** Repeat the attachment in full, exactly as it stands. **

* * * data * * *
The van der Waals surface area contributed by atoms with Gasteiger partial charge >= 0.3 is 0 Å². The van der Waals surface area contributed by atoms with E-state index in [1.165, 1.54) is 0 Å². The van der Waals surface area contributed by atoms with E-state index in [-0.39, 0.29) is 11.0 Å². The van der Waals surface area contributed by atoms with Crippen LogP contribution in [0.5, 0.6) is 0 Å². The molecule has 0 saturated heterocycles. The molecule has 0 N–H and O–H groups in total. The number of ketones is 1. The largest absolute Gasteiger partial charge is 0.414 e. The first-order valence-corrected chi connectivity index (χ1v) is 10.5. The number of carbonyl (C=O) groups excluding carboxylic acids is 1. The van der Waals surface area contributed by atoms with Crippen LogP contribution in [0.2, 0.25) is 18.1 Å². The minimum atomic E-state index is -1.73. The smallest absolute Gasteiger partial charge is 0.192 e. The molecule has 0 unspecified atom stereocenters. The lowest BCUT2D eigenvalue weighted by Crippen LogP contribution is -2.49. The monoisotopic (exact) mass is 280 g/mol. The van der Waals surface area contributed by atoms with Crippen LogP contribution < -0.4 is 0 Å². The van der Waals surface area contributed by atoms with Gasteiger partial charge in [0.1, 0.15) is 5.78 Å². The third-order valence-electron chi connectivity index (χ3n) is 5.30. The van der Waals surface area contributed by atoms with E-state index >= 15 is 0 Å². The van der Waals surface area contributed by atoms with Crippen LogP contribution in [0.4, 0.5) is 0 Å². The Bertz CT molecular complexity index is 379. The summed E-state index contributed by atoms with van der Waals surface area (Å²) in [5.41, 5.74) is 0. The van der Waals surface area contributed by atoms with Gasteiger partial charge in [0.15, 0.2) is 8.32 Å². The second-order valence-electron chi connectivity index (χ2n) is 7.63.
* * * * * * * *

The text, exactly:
The van der Waals surface area contributed by atoms with Gasteiger partial charge >= 0.3 is 0 Å². The van der Waals surface area contributed by atoms with E-state index in [1.165, 1.54) is 0 Å². The van der Waals surface area contributed by atoms with E-state index in [-0.39, 0.29) is 11.0 Å². The van der Waals surface area contributed by atoms with Crippen LogP contribution in [0.5, 0.6) is 0 Å². The molecule has 0 saturated heterocycles. The molecule has 0 N–H and O–H groups in total. The number of ketones is 1. The largest absolute Gasteiger partial charge is 0.414 e. The first-order valence-corrected chi connectivity index (χ1v) is 10.5. The number of carbonyl (C=O) groups excluding carboxylic acids is 1. The van der Waals surface area contributed by atoms with Crippen LogP contribution in [0.2, 0.25) is 18.1 Å². The minimum atomic E-state index is -1.73. The smallest absolute Gasteiger partial charge is 0.192 e. The molecule has 0 unspecified atom stereocenters. The lowest BCUT2D eigenvalue weighted by Crippen LogP contribution is -2.49. The monoisotopic (exact) mass is 280 g/mol. The van der Waals surface area contributed by atoms with Crippen LogP contribution < -0.4 is 0 Å². The van der Waals surface area contributed by atoms with Gasteiger partial charge in [0.1, 0.15) is 5.78 Å². The third-order valence-electron chi connectivity index (χ3n) is 5.30. The van der Waals surface area contributed by atoms with E-state index >= 15 is 0 Å². The van der Waals surface area contributed by atoms with Crippen LogP contribution in [0.4, 0.5) is 0 Å². The Bertz CT molecular complexity index is 379. The summed E-state index contributed by atoms with van der Waals surface area (Å²) in [5.41, 5.74) is 0. The van der Waals surface area contributed by atoms with Gasteiger partial charge in [0.15, 0.2) is 8.32 Å². The second-order valence-electron chi connectivity index (χ2n) is 7.63.